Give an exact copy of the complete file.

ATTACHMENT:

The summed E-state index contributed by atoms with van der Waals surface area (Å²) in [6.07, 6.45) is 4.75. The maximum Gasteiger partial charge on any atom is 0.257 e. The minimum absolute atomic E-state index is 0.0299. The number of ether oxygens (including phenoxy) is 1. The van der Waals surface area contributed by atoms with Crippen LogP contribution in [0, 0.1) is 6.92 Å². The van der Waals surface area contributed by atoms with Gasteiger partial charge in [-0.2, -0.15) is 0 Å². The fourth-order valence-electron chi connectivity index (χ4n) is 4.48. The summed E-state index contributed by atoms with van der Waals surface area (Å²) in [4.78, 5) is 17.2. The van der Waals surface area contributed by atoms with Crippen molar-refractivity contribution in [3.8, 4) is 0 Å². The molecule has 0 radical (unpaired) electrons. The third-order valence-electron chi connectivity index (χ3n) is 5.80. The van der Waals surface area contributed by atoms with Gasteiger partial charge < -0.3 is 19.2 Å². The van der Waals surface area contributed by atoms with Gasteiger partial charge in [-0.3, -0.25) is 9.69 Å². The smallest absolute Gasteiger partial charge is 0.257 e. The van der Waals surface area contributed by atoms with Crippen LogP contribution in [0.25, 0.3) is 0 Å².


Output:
The summed E-state index contributed by atoms with van der Waals surface area (Å²) in [6.07, 6.45) is 4.75. The maximum Gasteiger partial charge on any atom is 0.257 e. The minimum absolute atomic E-state index is 0.0299. The number of ether oxygens (including phenoxy) is 1. The van der Waals surface area contributed by atoms with Crippen LogP contribution in [0, 0.1) is 6.92 Å². The van der Waals surface area contributed by atoms with Gasteiger partial charge in [-0.2, -0.15) is 0 Å². The fourth-order valence-electron chi connectivity index (χ4n) is 4.48. The summed E-state index contributed by atoms with van der Waals surface area (Å²) in [4.78, 5) is 17.2. The van der Waals surface area contributed by atoms with Crippen molar-refractivity contribution in [3.8, 4) is 0 Å². The molecule has 0 radical (unpaired) electrons. The third-order valence-electron chi connectivity index (χ3n) is 5.80. The van der Waals surface area contributed by atoms with Gasteiger partial charge < -0.3 is 19.2 Å². The van der Waals surface area contributed by atoms with Gasteiger partial charge in [-0.3, -0.25) is 9.69 Å². The smallest absolute Gasteiger partial charge is 0.257 e. The van der Waals surface area contributed by atoms with Crippen LogP contribution in [0.25, 0.3) is 0 Å².